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Food for Thought: Kitchen don'ts it's OK to do

They take a soak and still don't croak.

This week Nancy Leson and I look at some long accepted cooking rules that just don't hold up. My first entry was the prohibition against putting a certain kind of utensil into the dishwasher.

It's on every list of things to leave out. The dishwaher will ruin your wooden spoons. Well, I've consigned mine to the dishwasher for a long time now with no serious damage. I'm not talkin' about any cheap junk from the dollar store, either. These are the real-deal artisan spoons handcrafted by certified hippies in New Mexico. And they're holding up just fine, thank you.  


In this week's episode, Nancy Lesonand I eye the warning against washing mushrooms. We ponder the true meaning of “Beat egg whites until stiff but not dry.” We agree about the danger of wet oven mitts, but part ways on pitting one's own olives. And for grilling season, I share some of J. Kenji-Alt's debunkingof conventional steaklore about how often to flip a steak, whether it's OK to stick a fork in it, the best time and place for a sear, and more.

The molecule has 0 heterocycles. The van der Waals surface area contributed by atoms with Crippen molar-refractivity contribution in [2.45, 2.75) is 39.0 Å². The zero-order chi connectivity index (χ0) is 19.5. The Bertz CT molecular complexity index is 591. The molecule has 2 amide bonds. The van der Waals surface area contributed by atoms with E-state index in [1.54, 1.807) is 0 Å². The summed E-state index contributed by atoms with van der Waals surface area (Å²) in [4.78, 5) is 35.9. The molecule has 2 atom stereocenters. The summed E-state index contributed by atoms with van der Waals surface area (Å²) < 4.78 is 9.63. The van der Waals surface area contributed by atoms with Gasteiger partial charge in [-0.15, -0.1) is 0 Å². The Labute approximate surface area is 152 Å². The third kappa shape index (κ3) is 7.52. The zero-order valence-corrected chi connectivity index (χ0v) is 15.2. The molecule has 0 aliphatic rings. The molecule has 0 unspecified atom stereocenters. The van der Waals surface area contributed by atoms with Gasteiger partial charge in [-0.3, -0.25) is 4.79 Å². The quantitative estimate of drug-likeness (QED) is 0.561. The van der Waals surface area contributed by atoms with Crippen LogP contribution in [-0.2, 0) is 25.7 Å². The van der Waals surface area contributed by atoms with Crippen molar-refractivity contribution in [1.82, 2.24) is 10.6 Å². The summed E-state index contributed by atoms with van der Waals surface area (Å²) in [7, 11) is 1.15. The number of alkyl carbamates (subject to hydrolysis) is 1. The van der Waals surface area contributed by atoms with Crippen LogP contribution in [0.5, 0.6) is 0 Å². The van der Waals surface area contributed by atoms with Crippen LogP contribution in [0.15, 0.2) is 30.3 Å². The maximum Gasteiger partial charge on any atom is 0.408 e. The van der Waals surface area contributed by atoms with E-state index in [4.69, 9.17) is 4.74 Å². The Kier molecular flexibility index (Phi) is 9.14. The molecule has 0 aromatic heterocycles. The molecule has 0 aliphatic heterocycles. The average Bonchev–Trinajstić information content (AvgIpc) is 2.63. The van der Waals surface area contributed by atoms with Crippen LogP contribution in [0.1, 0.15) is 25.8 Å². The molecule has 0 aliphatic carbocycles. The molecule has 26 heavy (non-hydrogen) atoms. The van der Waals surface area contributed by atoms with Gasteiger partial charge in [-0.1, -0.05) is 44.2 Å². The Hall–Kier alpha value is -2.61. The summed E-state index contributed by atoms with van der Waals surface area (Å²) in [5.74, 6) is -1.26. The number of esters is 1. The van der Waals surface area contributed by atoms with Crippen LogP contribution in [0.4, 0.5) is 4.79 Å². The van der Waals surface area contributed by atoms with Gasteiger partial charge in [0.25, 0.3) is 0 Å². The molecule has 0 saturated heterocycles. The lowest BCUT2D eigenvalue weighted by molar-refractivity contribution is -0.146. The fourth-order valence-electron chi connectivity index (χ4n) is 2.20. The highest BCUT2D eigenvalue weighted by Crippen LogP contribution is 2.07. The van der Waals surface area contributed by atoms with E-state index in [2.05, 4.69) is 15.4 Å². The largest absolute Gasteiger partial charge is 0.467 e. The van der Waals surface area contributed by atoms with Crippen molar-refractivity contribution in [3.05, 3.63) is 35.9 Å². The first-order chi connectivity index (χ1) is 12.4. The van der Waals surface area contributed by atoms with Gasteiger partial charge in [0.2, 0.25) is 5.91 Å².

Finally, Nancy explains how to accomplish the puzzling recipe direction “Add a heaping tablespoon of olive oil" and reveals at last her shocking practices with Active Dry Yeast.  


Everything that can be invented has been invented.” – Charles H. Duell, Commissioner of U.S. Office of Patents, 1899.








Dick Stein joined KNKX in January 1992. He retired in 2020 after three decades on air. During his storied radio career, he hosted the morning jazz show, co-hosted and produced "Food for Thought" with Nancy Leson and wrote and directed the Jimmy Jazzoid live radio musical comedies and 100 episodes of Jazz Kitchen.